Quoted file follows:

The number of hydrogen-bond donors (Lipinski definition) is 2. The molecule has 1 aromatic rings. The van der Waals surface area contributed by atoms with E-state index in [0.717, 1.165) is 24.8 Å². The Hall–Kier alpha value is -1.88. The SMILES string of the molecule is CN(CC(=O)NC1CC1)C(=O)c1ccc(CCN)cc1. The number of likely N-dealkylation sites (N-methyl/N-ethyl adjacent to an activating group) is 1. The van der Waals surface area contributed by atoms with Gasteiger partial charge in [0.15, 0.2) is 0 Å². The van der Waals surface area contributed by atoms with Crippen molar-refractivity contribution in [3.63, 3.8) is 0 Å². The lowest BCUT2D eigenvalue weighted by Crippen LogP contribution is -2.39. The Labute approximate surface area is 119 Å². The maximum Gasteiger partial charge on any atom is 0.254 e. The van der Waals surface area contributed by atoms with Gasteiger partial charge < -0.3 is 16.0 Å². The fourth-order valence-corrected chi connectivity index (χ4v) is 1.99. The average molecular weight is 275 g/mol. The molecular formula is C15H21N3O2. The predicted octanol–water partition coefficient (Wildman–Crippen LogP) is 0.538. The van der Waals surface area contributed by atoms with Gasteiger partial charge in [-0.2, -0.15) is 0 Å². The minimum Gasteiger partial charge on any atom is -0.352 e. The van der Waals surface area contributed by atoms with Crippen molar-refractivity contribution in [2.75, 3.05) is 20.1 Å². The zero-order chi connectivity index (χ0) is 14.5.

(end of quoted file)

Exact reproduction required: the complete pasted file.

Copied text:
The number of hydrogen-bond donors (Lipinski definition) is 2. The molecule has 1 aromatic rings. The van der Waals surface area contributed by atoms with E-state index in [0.717, 1.165) is 24.8 Å². The Hall–Kier alpha value is -1.88. The SMILES string of the molecule is CN(CC(=O)NC1CC1)C(=O)c1ccc(CCN)cc1. The number of likely N-dealkylation sites (N-methyl/N-ethyl adjacent to an activating group) is 1. The van der Waals surface area contributed by atoms with Gasteiger partial charge in [0.15, 0.2) is 0 Å². The van der Waals surface area contributed by atoms with Crippen molar-refractivity contribution in [3.63, 3.8) is 0 Å². The lowest BCUT2D eigenvalue weighted by Crippen LogP contribution is -2.39. The Labute approximate surface area is 119 Å². The maximum Gasteiger partial charge on any atom is 0.254 e. The van der Waals surface area contributed by atoms with Gasteiger partial charge < -0.3 is 16.0 Å². The fourth-order valence-corrected chi connectivity index (χ4v) is 1.99. The average molecular weight is 275 g/mol. The molecular formula is C15H21N3O2. The predicted octanol–water partition coefficient (Wildman–Crippen LogP) is 0.538. The van der Waals surface area contributed by atoms with Gasteiger partial charge in [-0.2, -0.15) is 0 Å². The minimum Gasteiger partial charge on any atom is -0.352 e. The van der Waals surface area contributed by atoms with Crippen molar-refractivity contribution in [2.75, 3.05) is 20.1 Å². The zero-order chi connectivity index (χ0) is 14.5.